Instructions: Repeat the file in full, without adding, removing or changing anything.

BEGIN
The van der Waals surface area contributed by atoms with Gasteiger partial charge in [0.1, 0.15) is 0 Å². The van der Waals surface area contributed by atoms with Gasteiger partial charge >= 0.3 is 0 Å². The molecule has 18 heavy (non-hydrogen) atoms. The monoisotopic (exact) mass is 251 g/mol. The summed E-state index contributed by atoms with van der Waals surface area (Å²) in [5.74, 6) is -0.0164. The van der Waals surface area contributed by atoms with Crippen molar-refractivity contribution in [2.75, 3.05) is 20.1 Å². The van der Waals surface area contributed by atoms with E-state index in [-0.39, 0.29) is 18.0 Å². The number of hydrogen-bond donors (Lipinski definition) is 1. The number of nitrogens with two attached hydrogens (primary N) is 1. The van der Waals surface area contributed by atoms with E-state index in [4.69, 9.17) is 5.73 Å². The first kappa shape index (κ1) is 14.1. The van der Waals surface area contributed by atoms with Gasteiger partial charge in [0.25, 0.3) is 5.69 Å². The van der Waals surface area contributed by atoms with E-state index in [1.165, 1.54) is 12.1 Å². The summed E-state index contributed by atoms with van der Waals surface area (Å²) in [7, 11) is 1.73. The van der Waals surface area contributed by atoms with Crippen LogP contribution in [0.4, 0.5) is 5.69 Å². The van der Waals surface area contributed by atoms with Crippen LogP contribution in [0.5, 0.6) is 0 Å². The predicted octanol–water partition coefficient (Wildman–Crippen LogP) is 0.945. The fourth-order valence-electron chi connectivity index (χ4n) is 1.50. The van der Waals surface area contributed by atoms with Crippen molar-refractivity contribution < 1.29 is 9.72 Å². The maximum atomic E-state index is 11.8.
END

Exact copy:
The van der Waals surface area contributed by atoms with Gasteiger partial charge in [0.1, 0.15) is 0 Å². The van der Waals surface area contributed by atoms with Gasteiger partial charge >= 0.3 is 0 Å². The molecule has 18 heavy (non-hydrogen) atoms. The monoisotopic (exact) mass is 251 g/mol. The summed E-state index contributed by atoms with van der Waals surface area (Å²) in [5.74, 6) is -0.0164. The van der Waals surface area contributed by atoms with Crippen molar-refractivity contribution in [2.75, 3.05) is 20.1 Å². The van der Waals surface area contributed by atoms with E-state index in [-0.39, 0.29) is 18.0 Å². The number of hydrogen-bond donors (Lipinski definition) is 1. The number of nitrogens with two attached hydrogens (primary N) is 1. The van der Waals surface area contributed by atoms with E-state index in [4.69, 9.17) is 5.73 Å². The first kappa shape index (κ1) is 14.1. The van der Waals surface area contributed by atoms with Gasteiger partial charge in [0.25, 0.3) is 5.69 Å². The van der Waals surface area contributed by atoms with E-state index in [1.165, 1.54) is 12.1 Å². The summed E-state index contributed by atoms with van der Waals surface area (Å²) in [7, 11) is 1.73. The van der Waals surface area contributed by atoms with Crippen LogP contribution in [0.4, 0.5) is 5.69 Å². The van der Waals surface area contributed by atoms with Crippen LogP contribution in [0.5, 0.6) is 0 Å². The predicted octanol–water partition coefficient (Wildman–Crippen LogP) is 0.945. The fourth-order valence-electron chi connectivity index (χ4n) is 1.50. The van der Waals surface area contributed by atoms with Crippen molar-refractivity contribution < 1.29 is 9.72 Å². The maximum atomic E-state index is 11.8.